Vatican Museums entrance, July 2015. Author’s photo.

What other great museum news from 2016 have I missed? Add it in the comments or tweet me @aehibbins.

P.S. This list is ordered by chronology, not significance.


2 thoughts on “10 Reasons 2016 was Great for Museums

  1. I very much enjoyed reading your summary of 2016 where museums/collections were concerned. I’m particularly pleased SF:MOMA is back up and running, and I’m happy you saw that both of Franklin’s ships had now been found (although there’s some controversy now about permits, who allowed what, and some noses bent).

    Liked by 1 person

    • Thanks for reading and for your comment!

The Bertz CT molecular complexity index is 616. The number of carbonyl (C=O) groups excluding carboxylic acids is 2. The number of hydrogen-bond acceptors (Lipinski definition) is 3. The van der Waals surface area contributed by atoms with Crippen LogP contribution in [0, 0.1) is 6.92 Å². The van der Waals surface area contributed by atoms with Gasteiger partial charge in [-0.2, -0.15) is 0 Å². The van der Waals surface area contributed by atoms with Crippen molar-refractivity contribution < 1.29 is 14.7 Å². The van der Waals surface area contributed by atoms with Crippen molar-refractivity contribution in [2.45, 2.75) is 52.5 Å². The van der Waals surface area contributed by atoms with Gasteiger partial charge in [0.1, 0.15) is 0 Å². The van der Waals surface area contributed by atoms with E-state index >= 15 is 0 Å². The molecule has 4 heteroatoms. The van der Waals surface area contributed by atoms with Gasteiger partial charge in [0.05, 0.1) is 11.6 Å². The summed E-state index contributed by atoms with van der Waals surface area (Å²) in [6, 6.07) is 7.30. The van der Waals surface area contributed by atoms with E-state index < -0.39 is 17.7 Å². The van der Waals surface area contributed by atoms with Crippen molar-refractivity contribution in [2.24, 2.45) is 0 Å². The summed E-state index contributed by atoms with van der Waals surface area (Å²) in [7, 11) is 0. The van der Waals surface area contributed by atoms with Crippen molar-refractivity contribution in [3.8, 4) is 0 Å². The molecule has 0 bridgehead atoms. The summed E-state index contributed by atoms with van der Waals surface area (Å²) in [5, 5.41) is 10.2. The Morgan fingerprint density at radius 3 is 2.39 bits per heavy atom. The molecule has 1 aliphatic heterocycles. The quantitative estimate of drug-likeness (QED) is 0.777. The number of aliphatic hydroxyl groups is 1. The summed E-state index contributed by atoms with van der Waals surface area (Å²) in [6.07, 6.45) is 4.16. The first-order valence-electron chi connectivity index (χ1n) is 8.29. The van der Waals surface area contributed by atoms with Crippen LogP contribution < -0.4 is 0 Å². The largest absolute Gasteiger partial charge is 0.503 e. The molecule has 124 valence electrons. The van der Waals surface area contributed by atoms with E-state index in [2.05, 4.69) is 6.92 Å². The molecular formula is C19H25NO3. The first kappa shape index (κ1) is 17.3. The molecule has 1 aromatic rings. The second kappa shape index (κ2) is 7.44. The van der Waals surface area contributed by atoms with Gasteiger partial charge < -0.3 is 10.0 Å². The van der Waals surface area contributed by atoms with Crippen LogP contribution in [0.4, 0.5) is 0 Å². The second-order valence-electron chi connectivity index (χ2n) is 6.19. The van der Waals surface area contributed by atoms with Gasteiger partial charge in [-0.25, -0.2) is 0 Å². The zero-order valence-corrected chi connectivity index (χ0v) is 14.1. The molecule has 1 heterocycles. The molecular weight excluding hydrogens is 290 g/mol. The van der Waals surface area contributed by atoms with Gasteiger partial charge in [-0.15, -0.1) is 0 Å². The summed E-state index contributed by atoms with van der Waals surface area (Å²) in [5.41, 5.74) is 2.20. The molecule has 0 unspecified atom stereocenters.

SFMOMA does sound very exciting and I can’t wait to visit next time I am lucky enough to be in California.

      Yes, it will be interesting where the objects from Franklin’s ships actually end up. As a Canadian I am biased, but I do hope the majority of items remain in Canada, as many British museums seem to have a preponderance of artefacts from around the world already! Although Franklin was a Brit and the expedition funded by the British government, the history seems to be much more important to Canadian identity than British.


Leave a Comment

Fill in your details below or click an icon to log in:

WordPress.com Logo

You are commenting using your WordPress.com account. Log Out /  Change )

Google photo

You are commenting using your Google account. Log Out /  Change )

Twitter picture

You are commenting using your Twitter account. Log Out /  Change )

Facebook photo

You are commenting using your Facebook account. Log Out /  Change )

Connecting to %s